Charlottesville Breaking News
In the ongoing project to replace 11 residence halls built to accommodate UVA's rapid expansion in the mid-1960s, another has fallen. This time it's Tuttle House, which was completed in 1964 and stood until June 17 at the corner of Alderman Road and Tree House Drive across from the Aquatic & Fitness Center. Like Watson, Balz, and Dobie (each destroyed two years ago), Tuttle housed 144 first-year students in four stories of suites. The replacement buildings– the first of which began rising in 2008 as a smaller prototype called Kellogg House– will typically stand six stories and hold 420 students. In addition to putting more students in the Scott Stadium area, the new residence halls offer air-conditioning instead of the long balconies offered by their predecessors.
The old campus of Martha Jefferson Hospital is getting a new owner that plans to turn the hospital into a job-producing machine– and in the process make the place the first local example of another machine, one that skewers sewer bills and processes waste nearly naturally.
An international financial organization already headquartered in the greater Charlottesville area, the lead tenant is the CFA Institute, a non-profit company that oversees America's financial professionals. And that has state and city governments joyously handing out incentives. If it all works, everyone gets richer (except perhaps Albemarle County, which is the current home to the company).
City officials, especially, are relieved the soon-to-be-vacant hospital– Martha Jeff moves this August– won't become another empty and derelict structure like DeJarnette Sanitorium in Staunton. There's talk of high-paying jobs.
Indeed, as the 2009 tax return (the most recent available) shows, the CFA Institute had 15 positions paying above $300,000, with the top job paying a cool $1.3 million.
Back in 2009, we had an opportunity to see Joel Salatin, the Shenandoah Valley's most famous farmer, in action. When we arrived at sunrise, the outspoken agriculturist was already high up in a pasture in front of a pen of chickens with a documentary film crew, being, well, outspoken.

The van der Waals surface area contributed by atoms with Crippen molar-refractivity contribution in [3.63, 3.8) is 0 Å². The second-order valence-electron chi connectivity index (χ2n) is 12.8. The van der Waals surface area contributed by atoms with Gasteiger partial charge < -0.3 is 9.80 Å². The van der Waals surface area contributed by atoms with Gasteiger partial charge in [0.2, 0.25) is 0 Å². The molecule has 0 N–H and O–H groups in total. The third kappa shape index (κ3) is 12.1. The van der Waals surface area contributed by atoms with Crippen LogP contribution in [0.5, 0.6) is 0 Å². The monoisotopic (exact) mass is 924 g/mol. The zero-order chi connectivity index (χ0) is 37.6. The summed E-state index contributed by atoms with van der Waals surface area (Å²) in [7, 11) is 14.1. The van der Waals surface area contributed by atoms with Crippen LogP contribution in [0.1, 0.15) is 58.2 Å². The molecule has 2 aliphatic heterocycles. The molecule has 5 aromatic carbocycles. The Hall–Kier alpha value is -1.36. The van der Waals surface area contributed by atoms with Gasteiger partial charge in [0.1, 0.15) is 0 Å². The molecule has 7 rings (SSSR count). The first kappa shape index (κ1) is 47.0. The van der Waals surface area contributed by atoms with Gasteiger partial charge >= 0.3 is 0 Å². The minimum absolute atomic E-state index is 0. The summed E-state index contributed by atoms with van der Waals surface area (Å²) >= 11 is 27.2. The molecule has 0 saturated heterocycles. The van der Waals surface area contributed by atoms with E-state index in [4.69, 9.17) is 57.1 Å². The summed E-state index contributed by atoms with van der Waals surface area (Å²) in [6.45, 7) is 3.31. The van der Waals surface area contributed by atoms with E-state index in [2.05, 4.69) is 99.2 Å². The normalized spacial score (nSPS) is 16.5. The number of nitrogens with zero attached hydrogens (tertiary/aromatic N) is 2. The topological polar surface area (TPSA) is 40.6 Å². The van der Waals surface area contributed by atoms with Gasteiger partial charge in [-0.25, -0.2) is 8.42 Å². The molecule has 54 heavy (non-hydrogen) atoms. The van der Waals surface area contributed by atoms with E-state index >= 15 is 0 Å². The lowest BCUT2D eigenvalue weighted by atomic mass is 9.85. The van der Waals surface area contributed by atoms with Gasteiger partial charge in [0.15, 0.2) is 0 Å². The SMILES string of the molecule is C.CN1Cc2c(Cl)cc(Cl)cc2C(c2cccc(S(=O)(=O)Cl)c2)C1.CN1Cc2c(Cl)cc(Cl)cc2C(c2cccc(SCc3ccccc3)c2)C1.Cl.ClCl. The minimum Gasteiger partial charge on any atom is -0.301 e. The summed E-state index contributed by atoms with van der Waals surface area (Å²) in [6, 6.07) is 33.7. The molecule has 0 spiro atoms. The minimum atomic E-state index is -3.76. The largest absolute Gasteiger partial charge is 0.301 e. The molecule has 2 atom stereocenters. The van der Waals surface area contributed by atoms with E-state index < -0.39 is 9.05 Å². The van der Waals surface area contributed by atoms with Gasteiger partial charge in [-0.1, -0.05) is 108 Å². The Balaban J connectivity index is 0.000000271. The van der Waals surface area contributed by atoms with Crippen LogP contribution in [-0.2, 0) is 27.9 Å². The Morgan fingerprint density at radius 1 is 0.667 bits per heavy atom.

As the mist lifted and the morning sun saturated the landscape with a golden glow, Salatin waxed eloquent about his happy chickens and turkeys, and the obstacles that small farmers face in a food system dominated by large corporations and the federal government.
Now that documentary film has arrived. Farmageddon: The Unseen War on America's Small Family Farms debuts this weekend in Washington, DC, and shows at the West End Theater through June 23. Then it's on to California and New York.
When the Hook experienced Salatin's Swoope-based Polyface Farms two years ago, the visit was capped by a breakfast of Salatin's eggs and sausage, raw milk from a nearby dairy farm, and some locally produced apple juice, a meal so satisfying that we didn't feel hungry all day.
Filmmaker Kristin Canty remembers it fondly.
"It was a great bonus getting a Polyface Farm fresh breakfast," she says. "I visited Joel's farm because I wanted to interview him about farming regulations that keep him from dis...
Longest mile: The Meadowcreek Parkway has obtained all its permits and VDOT is good to begin construction after City Council declines to block road building last week, according to Charlottesville Tomorrow. A group known as the Coalition to Preserve McIntire Park filed a lawsuit in February to stop the parkway and expects a ruling by the end of the year.
Lamest task force: The group charged six months ago with recommending new future locations for the Charlottesville City Market offers this suggestion to City Council: Keep the market where it is for another three years while they study further. Graham Moomaw has the story in the Daily Progress.
Least sustainable: Albemarle's membership in the International Council for Local Environmental Initiatives is voted out June 8 by supes Ken Boyd, Lindsay Dorrier, Duane Snow, and Rodney Thomas, WINA reports. The decision follows a sparsely attended Tea Party briefing June 1 that warned...